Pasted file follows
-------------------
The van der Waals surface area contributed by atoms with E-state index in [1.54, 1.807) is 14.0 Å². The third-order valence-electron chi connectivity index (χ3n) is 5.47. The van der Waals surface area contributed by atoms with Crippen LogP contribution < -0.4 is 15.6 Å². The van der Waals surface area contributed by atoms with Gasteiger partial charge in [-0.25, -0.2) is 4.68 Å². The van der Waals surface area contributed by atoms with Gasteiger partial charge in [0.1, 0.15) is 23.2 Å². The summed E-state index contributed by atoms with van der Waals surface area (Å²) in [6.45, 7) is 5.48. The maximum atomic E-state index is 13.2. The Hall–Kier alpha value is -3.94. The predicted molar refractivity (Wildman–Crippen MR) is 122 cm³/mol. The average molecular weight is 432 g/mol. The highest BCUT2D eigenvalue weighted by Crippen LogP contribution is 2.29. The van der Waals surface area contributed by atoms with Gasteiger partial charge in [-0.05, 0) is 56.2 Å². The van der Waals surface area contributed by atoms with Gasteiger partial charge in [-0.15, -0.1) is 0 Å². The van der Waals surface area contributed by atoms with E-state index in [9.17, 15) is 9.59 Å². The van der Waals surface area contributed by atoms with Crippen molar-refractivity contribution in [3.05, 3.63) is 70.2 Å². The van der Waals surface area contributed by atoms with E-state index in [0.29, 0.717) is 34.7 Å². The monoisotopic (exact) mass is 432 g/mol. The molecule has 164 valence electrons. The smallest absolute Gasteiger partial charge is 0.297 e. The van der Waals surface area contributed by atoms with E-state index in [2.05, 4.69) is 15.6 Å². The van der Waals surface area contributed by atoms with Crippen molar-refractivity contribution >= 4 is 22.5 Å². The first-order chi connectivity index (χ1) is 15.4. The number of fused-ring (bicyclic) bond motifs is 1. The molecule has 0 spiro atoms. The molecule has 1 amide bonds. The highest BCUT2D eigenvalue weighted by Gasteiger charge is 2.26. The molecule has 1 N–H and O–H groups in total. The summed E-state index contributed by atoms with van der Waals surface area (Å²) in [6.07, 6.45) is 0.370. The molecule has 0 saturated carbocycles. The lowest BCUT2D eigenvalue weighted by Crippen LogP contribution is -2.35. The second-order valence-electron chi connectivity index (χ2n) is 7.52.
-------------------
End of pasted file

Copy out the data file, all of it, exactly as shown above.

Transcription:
The van der Waals surface area contributed by atoms with E-state index in [1.54, 1.807) is 14.0 Å². The third-order valence-electron chi connectivity index (χ3n) is 5.47. The van der Waals surface area contributed by atoms with Crippen LogP contribution < -0.4 is 15.6 Å². The van der Waals surface area contributed by atoms with Gasteiger partial charge in [-0.25, -0.2) is 4.68 Å². The van der Waals surface area contributed by atoms with Gasteiger partial charge in [0.1, 0.15) is 23.2 Å². The summed E-state index contributed by atoms with van der Waals surface area (Å²) in [6.45, 7) is 5.48. The maximum atomic E-state index is 13.2. The Hall–Kier alpha value is -3.94. The predicted molar refractivity (Wildman–Crippen MR) is 122 cm³/mol. The average molecular weight is 432 g/mol. The highest BCUT2D eigenvalue weighted by Crippen LogP contribution is 2.29. The van der Waals surface area contributed by atoms with Gasteiger partial charge in [-0.05, 0) is 56.2 Å². The van der Waals surface area contributed by atoms with Gasteiger partial charge in [-0.15, -0.1) is 0 Å². The van der Waals surface area contributed by atoms with E-state index in [9.17, 15) is 9.59 Å². The van der Waals surface area contributed by atoms with Crippen molar-refractivity contribution in [3.05, 3.63) is 70.2 Å². The van der Waals surface area contributed by atoms with E-state index in [0.29, 0.717) is 34.7 Å². The monoisotopic (exact) mass is 432 g/mol. The molecule has 164 valence electrons. The smallest absolute Gasteiger partial charge is 0.297 e. The van der Waals surface area contributed by atoms with E-state index in [2.05, 4.69) is 15.6 Å². The van der Waals surface area contributed by atoms with Crippen molar-refractivity contribution >= 4 is 22.5 Å². The first-order chi connectivity index (χ1) is 15.4. The number of fused-ring (bicyclic) bond motifs is 1. The molecule has 0 spiro atoms. The molecule has 1 amide bonds. The highest BCUT2D eigenvalue weighted by Gasteiger charge is 2.26. The molecule has 1 N–H and O–H groups in total. The summed E-state index contributed by atoms with van der Waals surface area (Å²) in [6.07, 6.45) is 0.370. The molecule has 0 saturated carbocycles. The lowest BCUT2D eigenvalue weighted by Crippen LogP contribution is -2.35. The second-order valence-electron chi connectivity index (χ2n) is 7.52.